Torture claims raise questions over Libya-Britain ties
For years, Libyan and British intelligence were enemies. The legacy of Lockerbie and the supply of Semtex and weapons to the IRA ensured that. But 9/11 - as it did in so many areas - changed the calculus.
At issue was the role of the Libyan Islamic Fighting Group (LIFG) - an Islamist body which opposed Gaddafi and had support networks and members in the UK.
In the 1990s, a blind eye - at the very least - was turned to the LIFG, perhaps on the "my enemy's enemy is my friend" principle.
But after 9/11 the relationship of the LIFG to al-Qaeda meant that it began to be seen as a potential threat.
At the same time, the Gaddafi regime - which had been seeking a way of removing sanctions and improving relations - realised that it had valuable intelligence that the West might want.
That was the makings of, if not a formal deal, then some kind of arrangement. Libyan intelligence officers began to come over to the UK to talk about information sharing soon after 9/11.
On a parallel track, Libya in March 2003 approached MI6 to talk about its weapons of mass destruction - one of MI6's tasks, as well as intelligence collection and liaison, is to conduct clandestine diplomacy and talks on behalf of the government.
Here the motive for Gaddafi was survival.
He was watching the US and UK going to war that very month with Iraq over WMD and feared meeting the same fate.
His son, Saif, met with MI6 officers in an upmarket hotel in Mayfair. Days later, MI6 officer Mark Allen and a colleague travelled to Libya to meet Gaddafi.
He told them their interlocutor would be Moussa Koussa, the head of external intelligence.
Libya thought its nuclear weapons programme was secret. But it had been supplied by the Pakistani AQ Khan, whose supply network had been penetrated by MI6 and the CIA.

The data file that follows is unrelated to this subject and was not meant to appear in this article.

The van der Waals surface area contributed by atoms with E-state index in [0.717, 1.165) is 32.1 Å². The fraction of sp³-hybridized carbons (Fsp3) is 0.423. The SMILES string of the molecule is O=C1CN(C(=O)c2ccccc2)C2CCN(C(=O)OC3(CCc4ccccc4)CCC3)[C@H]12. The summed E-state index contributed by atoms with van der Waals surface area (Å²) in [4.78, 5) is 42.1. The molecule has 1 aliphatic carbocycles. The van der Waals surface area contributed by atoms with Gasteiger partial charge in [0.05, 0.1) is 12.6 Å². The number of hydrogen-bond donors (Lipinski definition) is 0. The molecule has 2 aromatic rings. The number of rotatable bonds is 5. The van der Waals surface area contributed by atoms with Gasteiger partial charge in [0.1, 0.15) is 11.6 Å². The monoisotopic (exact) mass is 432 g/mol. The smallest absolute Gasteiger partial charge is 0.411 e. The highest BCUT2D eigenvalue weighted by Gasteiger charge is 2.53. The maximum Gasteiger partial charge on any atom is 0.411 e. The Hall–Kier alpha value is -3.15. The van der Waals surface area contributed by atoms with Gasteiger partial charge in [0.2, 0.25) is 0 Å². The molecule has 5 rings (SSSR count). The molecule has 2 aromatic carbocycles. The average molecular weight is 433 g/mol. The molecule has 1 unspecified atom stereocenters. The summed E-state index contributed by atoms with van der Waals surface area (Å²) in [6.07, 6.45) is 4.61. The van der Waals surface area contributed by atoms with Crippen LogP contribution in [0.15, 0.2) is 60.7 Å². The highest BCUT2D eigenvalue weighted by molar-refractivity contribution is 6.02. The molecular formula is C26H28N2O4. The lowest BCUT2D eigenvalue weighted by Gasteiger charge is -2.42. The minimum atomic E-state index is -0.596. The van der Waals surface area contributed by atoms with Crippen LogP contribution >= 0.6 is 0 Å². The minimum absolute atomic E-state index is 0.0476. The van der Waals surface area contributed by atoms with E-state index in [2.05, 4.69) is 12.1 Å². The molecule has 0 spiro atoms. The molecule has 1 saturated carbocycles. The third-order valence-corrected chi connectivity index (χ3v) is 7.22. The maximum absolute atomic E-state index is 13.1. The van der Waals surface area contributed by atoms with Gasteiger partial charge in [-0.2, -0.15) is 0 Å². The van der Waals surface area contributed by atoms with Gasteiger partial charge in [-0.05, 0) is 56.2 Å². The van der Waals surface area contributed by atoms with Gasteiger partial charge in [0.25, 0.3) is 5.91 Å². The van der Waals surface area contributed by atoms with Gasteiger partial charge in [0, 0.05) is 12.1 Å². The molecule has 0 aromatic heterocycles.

As a result, they knew the Libyans were not being frank during the negotiations about what they had.
Eventually, after much difficulty and two trips to Libya by MI6/CIA teams, the Libyans owned up and a deal was done in December 2003.
Mark Allen was among those to conclude the terms at the Travellers Club in Pall Mall and his relationship with Moussa Koussa was solidified - along with that of Steve Kappes, the CIA officer assigned for the negotiations.
With relations improved, the counter-terrorist co-operation which had predated the 2003 WMD deal picked up further pace.
Extensive information sharing is clear from the documents retrieved from Moussa Koussa's office, based on a shared view of the LIFG as a danger.
But just how close did the Libyans and British get?
British intelligence does have to deal with murky regimes, but the question of in what way and with what limits is crucial.
Was there the suspicion that Libya might be torturing people to provide the information that Britain was expecting? If there wasn't, should there have been?
Did Britain, as some of the memos suggest, play a role in LIFG individuals being sent to Libya where they might be mistreated? This would be complicity in rendition - something always strenuously denied.
And were ministers aware of this and did they sign off on these aspects of the relationship?
These are questions which have swirled around British intelligence's relationship with a number of countries - notably Pakistan - for some time.
But in the Libyan case, we can now see original documents and communications which raise serious questions. And some of the very LIFG fighters Britain was worried about are now the ones who have removed Gaddafi's regime from power.
"Clearly in order to protect British citizens we have to work with governments around the world," a spokesperson for the prime minister said on Monday.
"Some of those governments do not share our standards but we need to do what we do to protect us against terrorism."
The issue of what we need to do and how far intelligence agencies need to go has been the source of deep controversy over the last decade. The Libya story may provide one of the most powerful case studies yet to fuel that debate.